During the courses, Wikstrom wouldn’t take notes or open the textbooks but got perfect scores on tests. Because she had experience as a first responder in the 70s, she knew a lot of the information. Wikstrom missed several of her anatomy and physiology classes because her mother passed away – she walked in for a test without studying and got a 70 percent.

Her professor took note of the fact that Wikstrom never opened her book. During a pig dissection, the professor told her she handled the scalpel like the surgeons in the area hospitals and accused Wikstrom of being “planted” in her classroom because she was that good. Wikstrom went on to take the final exam, but due to her fibromyalgia, she wouldn’t go on to use the degree.

Over the years, Wikstrom has had numerous medical issues including cysts, tumors, polyps, a gallbladder removal and partial colon removal. She also has hypoxemia, arthritis, asthma, a kidney disorder, blood clot in the lung and anemia to name only a few. However, she keeps on going.

Wikstrom describes her husband, Bill, as her “earth angel.” Growing up in Warwick and attending Warwick Vets, Bill met Wikstrom at age 14; they got married in 1971.

Wikstrom met Bill by dating one of his friends – who was also named Bill. Wikstrom said she met the first Bill at Rocky Point. After going out for a few weeks, she found out his birthday was in July and planned a party. She got the names of some of his friends and invited them (one of the individuals being her future husband).

The Bill who Wikstrom was dating at the time arrived early to the party while Wikstrom was helping her grandfather with landscaping around the yard. She asked Bill to help, but later found him sitting on the stonewall having a cigarette.

“I have no tolerance for laziness,” Wikstrom said, mentioning that she told him to leave.

Bill took off in his car and, because he was spinning his tires, she thought he might get hurt. She called the other Bill and told him what happened and he went to find him.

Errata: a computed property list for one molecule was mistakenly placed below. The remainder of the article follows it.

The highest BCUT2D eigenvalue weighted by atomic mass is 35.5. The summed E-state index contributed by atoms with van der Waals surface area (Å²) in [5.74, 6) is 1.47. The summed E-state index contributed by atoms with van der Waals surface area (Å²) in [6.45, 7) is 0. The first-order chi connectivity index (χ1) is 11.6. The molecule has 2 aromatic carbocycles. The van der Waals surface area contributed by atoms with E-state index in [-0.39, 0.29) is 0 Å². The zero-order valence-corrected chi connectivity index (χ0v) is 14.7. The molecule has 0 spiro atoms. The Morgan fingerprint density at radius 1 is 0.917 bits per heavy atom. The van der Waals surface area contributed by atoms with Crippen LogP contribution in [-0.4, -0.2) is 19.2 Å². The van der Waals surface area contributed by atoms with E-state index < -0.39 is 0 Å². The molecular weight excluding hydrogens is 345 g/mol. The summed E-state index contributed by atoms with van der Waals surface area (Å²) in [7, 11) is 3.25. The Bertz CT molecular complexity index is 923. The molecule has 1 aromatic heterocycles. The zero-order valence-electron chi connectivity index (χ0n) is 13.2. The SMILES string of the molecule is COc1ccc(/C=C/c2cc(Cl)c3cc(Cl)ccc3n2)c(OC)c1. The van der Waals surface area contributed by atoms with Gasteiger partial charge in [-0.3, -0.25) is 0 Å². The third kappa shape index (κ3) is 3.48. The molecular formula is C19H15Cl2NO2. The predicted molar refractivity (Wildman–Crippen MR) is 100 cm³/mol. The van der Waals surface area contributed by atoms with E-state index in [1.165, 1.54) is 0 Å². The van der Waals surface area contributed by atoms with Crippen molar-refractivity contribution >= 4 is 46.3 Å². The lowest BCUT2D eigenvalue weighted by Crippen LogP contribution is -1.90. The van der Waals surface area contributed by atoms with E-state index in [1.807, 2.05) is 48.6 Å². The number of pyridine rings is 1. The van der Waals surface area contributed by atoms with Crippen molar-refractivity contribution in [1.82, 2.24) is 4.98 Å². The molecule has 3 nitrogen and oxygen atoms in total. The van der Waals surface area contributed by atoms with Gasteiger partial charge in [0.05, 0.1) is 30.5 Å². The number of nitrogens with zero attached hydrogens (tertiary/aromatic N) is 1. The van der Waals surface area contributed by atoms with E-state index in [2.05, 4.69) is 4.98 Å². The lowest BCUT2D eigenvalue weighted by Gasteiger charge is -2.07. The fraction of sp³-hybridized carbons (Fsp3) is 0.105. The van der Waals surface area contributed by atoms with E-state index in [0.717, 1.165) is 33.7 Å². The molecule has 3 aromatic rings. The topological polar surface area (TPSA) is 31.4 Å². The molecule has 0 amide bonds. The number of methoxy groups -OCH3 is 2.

Eventually, Wikstrom and the new Bill started hanging out. He offered to help her dad with yard work. After watching him through the weeks and seeing he had his head on his shoulders and was patient and kind, at the age of 15 she decided this was the man she wanted to marry.

She said with all the medical problems she’s had, most guys would have run the other way. But not Bill.

Wikstrom recalled coming home from the hospital and wanting to go upstairs, but seeing that it looked like a mountain to climb. Bill helped her up the stairs and brought her scrambled eggs for breakfast for a month.

“Every time I have been sick or had surgery and especially now with the care that I require Bill has been by my side keeping me safe,” Wikstrom said. “He takes care of changing the ostomy pouch once a week as it needs changing three times a week and the visiting nurses only come twice. He has learned how to do so many things medically for me and most of the nurses say that he does a better job than they can do. I married an incredible man.”

She said a few times I told him he should go to college and become a nurse and he said, “I do this only for you.”

She said if it were not for him, she would have died a long time ago.

And, as she said, unless the doctors “find her expiration date,” she’s here to stay.

medical problems, Kathleen Wikstrom